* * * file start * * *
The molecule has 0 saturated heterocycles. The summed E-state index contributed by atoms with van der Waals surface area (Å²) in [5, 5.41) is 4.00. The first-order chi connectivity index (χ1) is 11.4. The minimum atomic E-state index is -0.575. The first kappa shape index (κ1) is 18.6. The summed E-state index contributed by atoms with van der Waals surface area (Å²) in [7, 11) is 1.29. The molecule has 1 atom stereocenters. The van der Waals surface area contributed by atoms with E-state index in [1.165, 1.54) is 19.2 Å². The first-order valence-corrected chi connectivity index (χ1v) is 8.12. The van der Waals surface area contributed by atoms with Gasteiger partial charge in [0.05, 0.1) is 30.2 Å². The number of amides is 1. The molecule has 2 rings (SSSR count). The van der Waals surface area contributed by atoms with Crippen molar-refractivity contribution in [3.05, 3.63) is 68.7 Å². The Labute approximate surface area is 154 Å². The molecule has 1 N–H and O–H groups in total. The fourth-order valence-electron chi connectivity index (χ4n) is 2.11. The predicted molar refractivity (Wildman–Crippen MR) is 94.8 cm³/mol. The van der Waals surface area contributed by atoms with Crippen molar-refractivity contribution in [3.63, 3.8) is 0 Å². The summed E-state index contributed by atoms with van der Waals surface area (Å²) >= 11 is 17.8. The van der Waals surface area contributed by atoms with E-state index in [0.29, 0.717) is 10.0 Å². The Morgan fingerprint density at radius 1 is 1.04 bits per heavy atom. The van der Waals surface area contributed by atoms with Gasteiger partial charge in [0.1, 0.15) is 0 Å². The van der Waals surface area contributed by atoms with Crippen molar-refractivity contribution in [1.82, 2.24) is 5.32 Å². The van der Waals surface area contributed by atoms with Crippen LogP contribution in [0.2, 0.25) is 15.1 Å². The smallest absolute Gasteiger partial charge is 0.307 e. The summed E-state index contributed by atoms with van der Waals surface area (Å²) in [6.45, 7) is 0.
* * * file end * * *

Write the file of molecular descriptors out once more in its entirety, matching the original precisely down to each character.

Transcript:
The molecule has 0 saturated heterocycles. The summed E-state index contributed by atoms with van der Waals surface area (Å²) in [5, 5.41) is 4.00. The first-order chi connectivity index (χ1) is 11.4. The minimum atomic E-state index is -0.575. The first kappa shape index (κ1) is 18.6. The summed E-state index contributed by atoms with van der Waals surface area (Å²) in [7, 11) is 1.29. The molecule has 1 atom stereocenters. The van der Waals surface area contributed by atoms with E-state index in [1.165, 1.54) is 19.2 Å². The first-order valence-corrected chi connectivity index (χ1v) is 8.12. The van der Waals surface area contributed by atoms with Gasteiger partial charge in [0.05, 0.1) is 30.2 Å². The number of amides is 1. The molecule has 2 rings (SSSR count). The van der Waals surface area contributed by atoms with Crippen molar-refractivity contribution in [3.05, 3.63) is 68.7 Å². The Labute approximate surface area is 154 Å². The molecule has 1 N–H and O–H groups in total. The fourth-order valence-electron chi connectivity index (χ4n) is 2.11. The predicted molar refractivity (Wildman–Crippen MR) is 94.8 cm³/mol. The van der Waals surface area contributed by atoms with Crippen molar-refractivity contribution in [3.63, 3.8) is 0 Å². The summed E-state index contributed by atoms with van der Waals surface area (Å²) >= 11 is 17.8. The van der Waals surface area contributed by atoms with E-state index in [0.29, 0.717) is 10.0 Å². The Morgan fingerprint density at radius 1 is 1.04 bits per heavy atom. The van der Waals surface area contributed by atoms with Gasteiger partial charge in [0.1, 0.15) is 0 Å². The van der Waals surface area contributed by atoms with Crippen molar-refractivity contribution in [1.82, 2.24) is 5.32 Å². The van der Waals surface area contributed by atoms with Crippen LogP contribution in [0.2, 0.25) is 15.1 Å². The smallest absolute Gasteiger partial charge is 0.307 e. The summed E-state index contributed by atoms with van der Waals surface area (Å²) in [6.45, 7) is 0.